UPSR leak: Teacher's conviction set aside by High Court


L.Subbarau (middle) with his lawyer Omay Kutty outside the High Court after his conviction was set aside. Also present was his wife A. Kalaidevi.

L.Subbarau (middle) with his lawyer Omay Kutty outside the High Court after his conviction was set aside. Also present was his wife A. Kalaidevi.

SEREMBAN: A primary school teacher who was sentenced to five years' jail for allegedly leaking UPSR exam papers almost five years ago has had his conviction set aside by the High Court here.

Judicial Commissioner Datuk Muhammad Jamil Hussin, in reversing the decision of the Sesions Court delivered in February last year, said his judgment was based on the grounds that the accused was not allowed to recall two important witnesses during trial.

"This court finds that the accused had been denied his right to a fair trial after the judge refused to allow the accused to resummon two witnesses.

"After hearing submissions from both parties, this court sets aside the conviction on the grounds that the accused has been prejudiced against," he said.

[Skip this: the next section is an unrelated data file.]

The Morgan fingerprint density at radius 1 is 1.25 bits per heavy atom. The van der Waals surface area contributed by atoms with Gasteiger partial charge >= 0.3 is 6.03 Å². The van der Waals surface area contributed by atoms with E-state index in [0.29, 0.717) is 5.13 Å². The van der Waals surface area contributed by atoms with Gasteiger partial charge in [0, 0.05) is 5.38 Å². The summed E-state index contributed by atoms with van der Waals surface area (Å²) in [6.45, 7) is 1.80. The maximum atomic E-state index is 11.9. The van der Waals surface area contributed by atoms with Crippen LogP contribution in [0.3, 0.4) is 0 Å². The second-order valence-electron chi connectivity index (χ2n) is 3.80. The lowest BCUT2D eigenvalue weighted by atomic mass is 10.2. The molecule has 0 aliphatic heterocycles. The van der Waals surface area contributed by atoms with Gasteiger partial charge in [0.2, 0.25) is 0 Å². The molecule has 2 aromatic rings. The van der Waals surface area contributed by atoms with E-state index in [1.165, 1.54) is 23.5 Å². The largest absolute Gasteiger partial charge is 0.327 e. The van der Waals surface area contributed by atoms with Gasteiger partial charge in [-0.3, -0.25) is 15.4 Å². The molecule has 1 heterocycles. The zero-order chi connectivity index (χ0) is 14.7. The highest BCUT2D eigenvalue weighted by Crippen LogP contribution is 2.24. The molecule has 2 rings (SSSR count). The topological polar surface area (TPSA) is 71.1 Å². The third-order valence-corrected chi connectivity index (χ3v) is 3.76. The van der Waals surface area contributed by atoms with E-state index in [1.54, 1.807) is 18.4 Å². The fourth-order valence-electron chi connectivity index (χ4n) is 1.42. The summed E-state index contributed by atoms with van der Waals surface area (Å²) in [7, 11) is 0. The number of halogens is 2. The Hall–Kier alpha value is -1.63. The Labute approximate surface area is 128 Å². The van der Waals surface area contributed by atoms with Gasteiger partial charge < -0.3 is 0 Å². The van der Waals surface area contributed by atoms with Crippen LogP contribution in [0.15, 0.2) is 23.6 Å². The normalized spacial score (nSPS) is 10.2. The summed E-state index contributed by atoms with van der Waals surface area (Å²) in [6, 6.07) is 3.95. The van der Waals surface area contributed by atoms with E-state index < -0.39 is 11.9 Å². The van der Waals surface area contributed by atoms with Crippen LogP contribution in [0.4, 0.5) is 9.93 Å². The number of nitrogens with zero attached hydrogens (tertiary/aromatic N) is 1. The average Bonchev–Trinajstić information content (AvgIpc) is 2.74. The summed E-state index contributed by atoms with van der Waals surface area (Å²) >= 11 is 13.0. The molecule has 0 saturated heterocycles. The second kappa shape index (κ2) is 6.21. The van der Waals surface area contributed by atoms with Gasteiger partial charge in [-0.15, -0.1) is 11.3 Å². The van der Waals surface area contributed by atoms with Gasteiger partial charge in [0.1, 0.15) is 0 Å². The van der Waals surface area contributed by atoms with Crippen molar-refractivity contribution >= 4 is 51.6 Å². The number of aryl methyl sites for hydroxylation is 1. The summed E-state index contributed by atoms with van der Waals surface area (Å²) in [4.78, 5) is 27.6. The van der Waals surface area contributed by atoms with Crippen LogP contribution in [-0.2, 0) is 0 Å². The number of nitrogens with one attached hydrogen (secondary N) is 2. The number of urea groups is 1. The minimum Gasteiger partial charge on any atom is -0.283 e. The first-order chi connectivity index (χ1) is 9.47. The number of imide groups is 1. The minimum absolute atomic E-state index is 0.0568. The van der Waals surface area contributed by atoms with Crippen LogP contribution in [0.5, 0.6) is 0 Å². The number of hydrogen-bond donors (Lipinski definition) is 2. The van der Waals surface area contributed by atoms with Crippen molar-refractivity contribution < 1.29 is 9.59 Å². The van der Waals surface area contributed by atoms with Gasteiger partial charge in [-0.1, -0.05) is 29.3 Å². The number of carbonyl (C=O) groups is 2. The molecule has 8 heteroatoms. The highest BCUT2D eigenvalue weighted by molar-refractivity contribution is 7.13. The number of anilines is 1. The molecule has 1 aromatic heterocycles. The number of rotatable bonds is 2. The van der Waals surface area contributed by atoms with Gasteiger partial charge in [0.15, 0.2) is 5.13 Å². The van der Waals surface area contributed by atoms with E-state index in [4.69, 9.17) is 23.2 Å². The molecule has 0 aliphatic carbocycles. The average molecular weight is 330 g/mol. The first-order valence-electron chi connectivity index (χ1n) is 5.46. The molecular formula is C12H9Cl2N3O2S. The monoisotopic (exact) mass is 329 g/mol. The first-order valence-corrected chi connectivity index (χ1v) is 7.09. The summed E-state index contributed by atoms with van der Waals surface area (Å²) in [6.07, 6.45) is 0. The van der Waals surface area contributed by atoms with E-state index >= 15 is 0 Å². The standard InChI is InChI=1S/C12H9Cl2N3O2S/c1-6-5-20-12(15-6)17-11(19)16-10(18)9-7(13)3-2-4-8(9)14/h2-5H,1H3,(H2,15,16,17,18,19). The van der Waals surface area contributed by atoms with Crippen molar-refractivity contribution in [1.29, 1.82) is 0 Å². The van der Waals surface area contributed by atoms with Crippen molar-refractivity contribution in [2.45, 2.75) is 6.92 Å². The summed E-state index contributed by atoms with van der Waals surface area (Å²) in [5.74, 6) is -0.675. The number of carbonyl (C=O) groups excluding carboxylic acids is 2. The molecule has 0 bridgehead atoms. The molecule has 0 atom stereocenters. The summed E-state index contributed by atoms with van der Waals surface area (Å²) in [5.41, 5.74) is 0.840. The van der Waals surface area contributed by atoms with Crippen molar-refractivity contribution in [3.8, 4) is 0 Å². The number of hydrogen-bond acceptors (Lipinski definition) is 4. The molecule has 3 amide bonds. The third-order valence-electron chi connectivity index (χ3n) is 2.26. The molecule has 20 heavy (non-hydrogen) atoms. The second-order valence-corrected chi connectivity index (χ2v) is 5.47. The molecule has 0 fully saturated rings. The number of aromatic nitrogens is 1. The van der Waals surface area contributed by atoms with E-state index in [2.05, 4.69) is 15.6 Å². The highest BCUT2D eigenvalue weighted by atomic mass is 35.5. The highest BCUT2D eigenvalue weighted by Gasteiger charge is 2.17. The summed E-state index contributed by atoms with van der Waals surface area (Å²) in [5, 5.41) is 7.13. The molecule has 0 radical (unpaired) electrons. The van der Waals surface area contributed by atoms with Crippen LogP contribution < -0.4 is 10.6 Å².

The Sessions Court had in February last year found L. Subbarau @ Kamalanathan guilty of five counts of having images of leaked UPSR exam papers in his mobile phone and sentenced him to a five-year jail term for each offence.

He was ordered to serve the sentence concurrently.

Subbarau, 40, was charged under the Official Secrets Act (OSA) 1972, which carries a jail term of between one and seven years.

The charges against him had to do with images of leaked papers involving five subjects: Mathematics 1, Mathematics 2, Bahasa Tamil (comprehension), Bahasa Tamil (writing) and Science.

He allegedly committed the offences between Sept 8 and Sept 16, 2014, when the primary Year 6 examination was in progress.

Initially, Subbarau was acquitted by the Sessions Court in 2015 and the decision was upheld later by the High Court.

But on May 25, 2017, the Court of Appeal, in a 2-1 majority ruling, ordered Subbarau to enter his defence on the ground that the prosecution had established a prima facie case.